In mid-September I began a three month residency at the family home of Joy Kogawa in Vancouver. Joy is a colleague and friend. We have both been active in the Writers’ Union, and we often meet on picket lines and rallies, at the St. Lawrence Market Book Fair or Word on the Street.
I well remember the year Joy brought the issue of Japanese redress to the annual meeting of the Union which I am proud to say passed a motion supporting the movement and calling on the government to accede to the demand for acknowledgment and redress. Some of the arguments pointed out that in addition to the economic, physical and psychological trauma, there was cultural damage inflicted by internment. And that this included the loss to all Canadians of the contributions many talented people, including writers, might have made but for the massive disruption to family life, community and education.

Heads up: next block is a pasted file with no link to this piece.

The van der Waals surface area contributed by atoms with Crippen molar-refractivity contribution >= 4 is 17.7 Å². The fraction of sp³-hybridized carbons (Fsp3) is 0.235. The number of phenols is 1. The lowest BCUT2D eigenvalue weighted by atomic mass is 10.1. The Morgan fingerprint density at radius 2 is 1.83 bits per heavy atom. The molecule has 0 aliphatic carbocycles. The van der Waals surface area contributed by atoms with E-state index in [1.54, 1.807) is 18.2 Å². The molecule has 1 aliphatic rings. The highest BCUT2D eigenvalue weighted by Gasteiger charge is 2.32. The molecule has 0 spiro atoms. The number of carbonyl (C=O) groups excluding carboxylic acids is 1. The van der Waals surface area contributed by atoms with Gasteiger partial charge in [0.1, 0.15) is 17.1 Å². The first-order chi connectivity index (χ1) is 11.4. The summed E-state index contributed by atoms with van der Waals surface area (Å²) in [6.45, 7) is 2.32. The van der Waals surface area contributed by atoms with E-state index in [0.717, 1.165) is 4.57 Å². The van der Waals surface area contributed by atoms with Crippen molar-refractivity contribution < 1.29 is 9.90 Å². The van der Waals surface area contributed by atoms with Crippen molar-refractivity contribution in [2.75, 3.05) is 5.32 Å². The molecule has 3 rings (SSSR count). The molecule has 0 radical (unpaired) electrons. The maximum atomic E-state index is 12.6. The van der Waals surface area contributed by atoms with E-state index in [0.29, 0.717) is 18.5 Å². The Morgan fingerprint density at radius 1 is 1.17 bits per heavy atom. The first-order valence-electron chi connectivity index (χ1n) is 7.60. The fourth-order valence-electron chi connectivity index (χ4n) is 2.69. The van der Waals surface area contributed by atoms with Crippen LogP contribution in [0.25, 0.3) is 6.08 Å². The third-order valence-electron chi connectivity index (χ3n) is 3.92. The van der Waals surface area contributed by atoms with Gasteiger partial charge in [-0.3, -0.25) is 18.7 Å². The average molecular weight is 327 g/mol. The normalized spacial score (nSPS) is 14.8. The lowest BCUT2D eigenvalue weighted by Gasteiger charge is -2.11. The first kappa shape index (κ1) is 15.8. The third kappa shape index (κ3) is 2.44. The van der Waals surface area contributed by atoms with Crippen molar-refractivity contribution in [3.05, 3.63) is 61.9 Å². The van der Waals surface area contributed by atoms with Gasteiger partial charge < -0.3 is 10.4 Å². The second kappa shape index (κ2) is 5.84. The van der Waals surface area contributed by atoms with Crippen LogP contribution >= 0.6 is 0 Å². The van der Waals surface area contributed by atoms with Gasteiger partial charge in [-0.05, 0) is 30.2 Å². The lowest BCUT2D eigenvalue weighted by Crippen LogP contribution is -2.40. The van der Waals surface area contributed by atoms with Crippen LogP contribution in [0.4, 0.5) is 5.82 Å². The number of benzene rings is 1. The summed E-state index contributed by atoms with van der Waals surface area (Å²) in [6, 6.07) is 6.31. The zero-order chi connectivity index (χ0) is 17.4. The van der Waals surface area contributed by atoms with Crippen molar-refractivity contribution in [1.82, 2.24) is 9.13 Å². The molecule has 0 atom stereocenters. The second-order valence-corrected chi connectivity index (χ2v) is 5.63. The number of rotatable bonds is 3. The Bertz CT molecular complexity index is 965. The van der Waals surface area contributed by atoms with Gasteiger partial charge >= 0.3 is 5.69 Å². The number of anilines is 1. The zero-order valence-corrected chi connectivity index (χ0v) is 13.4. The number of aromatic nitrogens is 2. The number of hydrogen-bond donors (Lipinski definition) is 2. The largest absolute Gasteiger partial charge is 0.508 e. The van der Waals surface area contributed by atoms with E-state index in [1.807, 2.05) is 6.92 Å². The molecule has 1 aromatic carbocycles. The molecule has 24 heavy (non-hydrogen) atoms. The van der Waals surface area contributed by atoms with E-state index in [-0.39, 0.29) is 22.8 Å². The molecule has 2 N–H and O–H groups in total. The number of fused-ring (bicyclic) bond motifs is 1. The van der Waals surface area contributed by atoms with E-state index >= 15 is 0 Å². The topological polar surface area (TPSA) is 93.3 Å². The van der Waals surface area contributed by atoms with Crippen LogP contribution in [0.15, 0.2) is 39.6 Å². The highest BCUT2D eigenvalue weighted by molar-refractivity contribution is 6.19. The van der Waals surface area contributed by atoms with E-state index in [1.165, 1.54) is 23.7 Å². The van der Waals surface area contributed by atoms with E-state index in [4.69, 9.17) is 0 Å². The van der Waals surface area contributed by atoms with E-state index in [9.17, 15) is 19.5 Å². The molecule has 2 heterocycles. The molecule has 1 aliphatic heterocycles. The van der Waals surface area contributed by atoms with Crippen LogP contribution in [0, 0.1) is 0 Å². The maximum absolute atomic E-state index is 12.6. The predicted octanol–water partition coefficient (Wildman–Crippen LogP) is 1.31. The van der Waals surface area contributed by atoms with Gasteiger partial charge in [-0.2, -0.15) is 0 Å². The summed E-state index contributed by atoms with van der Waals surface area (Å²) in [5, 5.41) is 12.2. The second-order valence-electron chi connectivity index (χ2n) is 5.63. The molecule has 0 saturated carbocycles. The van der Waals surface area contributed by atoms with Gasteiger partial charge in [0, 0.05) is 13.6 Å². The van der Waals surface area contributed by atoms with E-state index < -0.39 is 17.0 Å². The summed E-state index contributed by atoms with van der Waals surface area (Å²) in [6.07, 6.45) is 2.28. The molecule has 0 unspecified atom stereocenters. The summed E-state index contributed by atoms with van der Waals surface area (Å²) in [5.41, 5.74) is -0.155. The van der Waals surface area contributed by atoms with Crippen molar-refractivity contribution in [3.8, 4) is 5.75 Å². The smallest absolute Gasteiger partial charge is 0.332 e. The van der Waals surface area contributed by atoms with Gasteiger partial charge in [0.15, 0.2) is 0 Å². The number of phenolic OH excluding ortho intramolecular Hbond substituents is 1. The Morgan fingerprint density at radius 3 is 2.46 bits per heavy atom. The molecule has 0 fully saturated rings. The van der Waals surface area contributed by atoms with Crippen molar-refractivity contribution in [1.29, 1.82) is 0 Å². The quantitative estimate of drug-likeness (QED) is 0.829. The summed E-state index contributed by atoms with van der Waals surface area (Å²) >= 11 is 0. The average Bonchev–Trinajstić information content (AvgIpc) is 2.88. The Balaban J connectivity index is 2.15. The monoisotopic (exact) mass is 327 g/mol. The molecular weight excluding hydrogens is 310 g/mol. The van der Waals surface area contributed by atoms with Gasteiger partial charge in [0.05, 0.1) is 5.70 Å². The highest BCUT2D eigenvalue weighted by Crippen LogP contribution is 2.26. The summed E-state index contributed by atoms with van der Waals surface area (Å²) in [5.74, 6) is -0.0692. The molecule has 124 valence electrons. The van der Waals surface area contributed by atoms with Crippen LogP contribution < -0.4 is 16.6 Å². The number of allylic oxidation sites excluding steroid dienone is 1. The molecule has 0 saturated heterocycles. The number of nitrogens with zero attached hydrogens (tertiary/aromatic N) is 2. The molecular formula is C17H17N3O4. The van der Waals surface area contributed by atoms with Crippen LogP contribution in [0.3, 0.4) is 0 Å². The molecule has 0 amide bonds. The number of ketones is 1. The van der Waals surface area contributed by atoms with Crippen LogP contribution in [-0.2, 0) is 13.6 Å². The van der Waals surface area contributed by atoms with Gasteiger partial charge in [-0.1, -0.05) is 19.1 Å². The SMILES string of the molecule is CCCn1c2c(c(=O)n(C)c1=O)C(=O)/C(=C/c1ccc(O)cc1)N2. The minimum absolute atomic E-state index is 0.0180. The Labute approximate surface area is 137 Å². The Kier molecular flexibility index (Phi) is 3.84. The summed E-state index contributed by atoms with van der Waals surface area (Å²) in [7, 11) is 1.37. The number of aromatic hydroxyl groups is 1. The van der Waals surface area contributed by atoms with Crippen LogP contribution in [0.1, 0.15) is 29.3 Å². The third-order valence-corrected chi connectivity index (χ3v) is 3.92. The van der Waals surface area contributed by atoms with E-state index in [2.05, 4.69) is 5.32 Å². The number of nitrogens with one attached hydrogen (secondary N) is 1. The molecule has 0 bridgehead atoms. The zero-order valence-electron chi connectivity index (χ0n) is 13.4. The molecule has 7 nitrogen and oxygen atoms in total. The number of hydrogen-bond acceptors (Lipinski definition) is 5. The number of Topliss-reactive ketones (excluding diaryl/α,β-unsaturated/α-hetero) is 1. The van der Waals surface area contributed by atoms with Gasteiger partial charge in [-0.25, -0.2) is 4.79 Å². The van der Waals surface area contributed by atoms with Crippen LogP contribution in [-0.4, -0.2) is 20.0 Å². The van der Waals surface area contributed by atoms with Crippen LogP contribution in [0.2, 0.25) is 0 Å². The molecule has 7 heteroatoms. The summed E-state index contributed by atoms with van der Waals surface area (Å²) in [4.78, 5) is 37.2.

It’s a privilege for any writer to be given time and a place to write. The big bonus of being asked to do that at Kogawa House is the house itself which comes with a community. And with a mission — that being for us all to be mindful of the embedded injustices that still exist in Canadian society. For starters, I’ll be hosting the Writing for Social Change reading series, speaking with writers who are actively engaged in community, whose work crosses cultures and assumes difference. We’ll be announcing the line-up soon.
Meanwhile….check out Historic Joy Kogawa House at www.kogawahouse.com.